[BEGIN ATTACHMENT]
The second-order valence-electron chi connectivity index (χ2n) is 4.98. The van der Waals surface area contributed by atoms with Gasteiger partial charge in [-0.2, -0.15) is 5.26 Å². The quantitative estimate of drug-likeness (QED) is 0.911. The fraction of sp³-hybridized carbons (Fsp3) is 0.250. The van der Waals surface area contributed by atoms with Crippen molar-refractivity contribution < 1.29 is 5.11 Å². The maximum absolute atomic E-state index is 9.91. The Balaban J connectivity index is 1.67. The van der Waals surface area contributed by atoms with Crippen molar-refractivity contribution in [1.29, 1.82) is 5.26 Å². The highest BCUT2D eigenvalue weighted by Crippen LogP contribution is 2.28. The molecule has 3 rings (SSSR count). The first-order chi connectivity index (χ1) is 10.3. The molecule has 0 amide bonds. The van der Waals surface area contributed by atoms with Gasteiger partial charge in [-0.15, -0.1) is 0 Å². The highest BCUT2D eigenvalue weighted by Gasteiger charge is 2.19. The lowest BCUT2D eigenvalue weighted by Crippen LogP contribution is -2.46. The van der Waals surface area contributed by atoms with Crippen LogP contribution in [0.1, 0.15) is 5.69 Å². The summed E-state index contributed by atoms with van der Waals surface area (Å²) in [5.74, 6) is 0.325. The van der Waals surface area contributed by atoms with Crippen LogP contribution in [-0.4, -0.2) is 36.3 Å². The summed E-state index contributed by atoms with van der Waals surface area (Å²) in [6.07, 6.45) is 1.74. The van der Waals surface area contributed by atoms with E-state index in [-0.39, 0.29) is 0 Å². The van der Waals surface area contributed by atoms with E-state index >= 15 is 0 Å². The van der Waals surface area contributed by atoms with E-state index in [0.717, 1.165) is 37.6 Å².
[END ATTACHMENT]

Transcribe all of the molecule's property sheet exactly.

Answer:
The second-order valence-electron chi connectivity index (χ2n) is 4.98. The van der Waals surface area contributed by atoms with Gasteiger partial charge in [-0.2, -0.15) is 5.26 Å². The quantitative estimate of drug-likeness (QED) is 0.911. The fraction of sp³-hybridized carbons (Fsp3) is 0.250. The van der Waals surface area contributed by atoms with Crippen molar-refractivity contribution < 1.29 is 5.11 Å². The maximum absolute atomic E-state index is 9.91. The Balaban J connectivity index is 1.67. The van der Waals surface area contributed by atoms with Crippen molar-refractivity contribution in [1.29, 1.82) is 5.26 Å². The highest BCUT2D eigenvalue weighted by Crippen LogP contribution is 2.28. The molecule has 3 rings (SSSR count). The first-order chi connectivity index (χ1) is 10.3. The molecule has 0 amide bonds. The van der Waals surface area contributed by atoms with Gasteiger partial charge in [-0.15, -0.1) is 0 Å². The highest BCUT2D eigenvalue weighted by Gasteiger charge is 2.19. The lowest BCUT2D eigenvalue weighted by Crippen LogP contribution is -2.46. The van der Waals surface area contributed by atoms with Crippen LogP contribution in [0.1, 0.15) is 5.69 Å². The summed E-state index contributed by atoms with van der Waals surface area (Å²) in [5.74, 6) is 0.325. The van der Waals surface area contributed by atoms with Crippen LogP contribution in [-0.4, -0.2) is 36.3 Å². The summed E-state index contributed by atoms with van der Waals surface area (Å²) in [6.07, 6.45) is 1.74. The van der Waals surface area contributed by atoms with E-state index in [-0.39, 0.29) is 0 Å². The van der Waals surface area contributed by atoms with E-state index >= 15 is 0 Å². The van der Waals surface area contributed by atoms with E-state index in [0.717, 1.165) is 37.6 Å².